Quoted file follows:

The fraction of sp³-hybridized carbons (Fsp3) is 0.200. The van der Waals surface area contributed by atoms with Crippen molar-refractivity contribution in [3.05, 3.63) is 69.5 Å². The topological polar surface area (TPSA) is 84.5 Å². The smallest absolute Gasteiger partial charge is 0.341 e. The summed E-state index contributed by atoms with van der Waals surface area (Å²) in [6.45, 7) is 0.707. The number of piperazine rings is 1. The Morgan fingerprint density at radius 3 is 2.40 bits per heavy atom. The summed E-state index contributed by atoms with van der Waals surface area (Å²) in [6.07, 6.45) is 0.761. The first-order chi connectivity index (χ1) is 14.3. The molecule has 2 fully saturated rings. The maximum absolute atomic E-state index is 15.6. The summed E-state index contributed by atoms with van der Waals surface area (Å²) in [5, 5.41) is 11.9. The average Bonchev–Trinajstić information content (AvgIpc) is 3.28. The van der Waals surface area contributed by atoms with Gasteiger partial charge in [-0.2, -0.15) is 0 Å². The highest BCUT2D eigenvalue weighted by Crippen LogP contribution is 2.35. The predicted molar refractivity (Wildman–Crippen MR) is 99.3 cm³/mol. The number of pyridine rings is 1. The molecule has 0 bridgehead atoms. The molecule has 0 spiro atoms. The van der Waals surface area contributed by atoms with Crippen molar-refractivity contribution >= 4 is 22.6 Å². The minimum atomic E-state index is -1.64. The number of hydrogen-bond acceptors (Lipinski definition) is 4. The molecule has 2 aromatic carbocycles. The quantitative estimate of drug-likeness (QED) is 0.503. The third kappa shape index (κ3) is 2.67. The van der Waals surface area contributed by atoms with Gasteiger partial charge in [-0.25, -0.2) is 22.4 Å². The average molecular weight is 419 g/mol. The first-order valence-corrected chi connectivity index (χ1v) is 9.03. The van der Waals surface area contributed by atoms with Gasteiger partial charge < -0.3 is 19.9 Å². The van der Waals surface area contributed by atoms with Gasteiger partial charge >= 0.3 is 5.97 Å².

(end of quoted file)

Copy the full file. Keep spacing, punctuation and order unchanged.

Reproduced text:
The fraction of sp³-hybridized carbons (Fsp3) is 0.200. The van der Waals surface area contributed by atoms with Crippen molar-refractivity contribution in [3.05, 3.63) is 69.5 Å². The topological polar surface area (TPSA) is 84.5 Å². The smallest absolute Gasteiger partial charge is 0.341 e. The summed E-state index contributed by atoms with van der Waals surface area (Å²) in [6.45, 7) is 0.707. The number of piperazine rings is 1. The Morgan fingerprint density at radius 3 is 2.40 bits per heavy atom. The summed E-state index contributed by atoms with van der Waals surface area (Å²) in [6.07, 6.45) is 0.761. The first-order chi connectivity index (χ1) is 14.3. The molecule has 2 fully saturated rings. The maximum absolute atomic E-state index is 15.6. The summed E-state index contributed by atoms with van der Waals surface area (Å²) in [5, 5.41) is 11.9. The average Bonchev–Trinajstić information content (AvgIpc) is 3.28. The van der Waals surface area contributed by atoms with Gasteiger partial charge in [-0.2, -0.15) is 0 Å². The highest BCUT2D eigenvalue weighted by Crippen LogP contribution is 2.35. The predicted molar refractivity (Wildman–Crippen MR) is 99.3 cm³/mol. The number of pyridine rings is 1. The molecule has 0 bridgehead atoms. The molecule has 0 spiro atoms. The van der Waals surface area contributed by atoms with Crippen molar-refractivity contribution >= 4 is 22.6 Å². The minimum atomic E-state index is -1.64. The number of hydrogen-bond acceptors (Lipinski definition) is 4. The molecule has 2 aromatic carbocycles. The quantitative estimate of drug-likeness (QED) is 0.503. The third kappa shape index (κ3) is 2.67. The van der Waals surface area contributed by atoms with Gasteiger partial charge in [-0.25, -0.2) is 22.4 Å². The average molecular weight is 419 g/mol. The first-order valence-corrected chi connectivity index (χ1v) is 9.03. The van der Waals surface area contributed by atoms with Gasteiger partial charge < -0.3 is 19.9 Å². The van der Waals surface area contributed by atoms with Gasteiger partial charge >= 0.3 is 5.97 Å².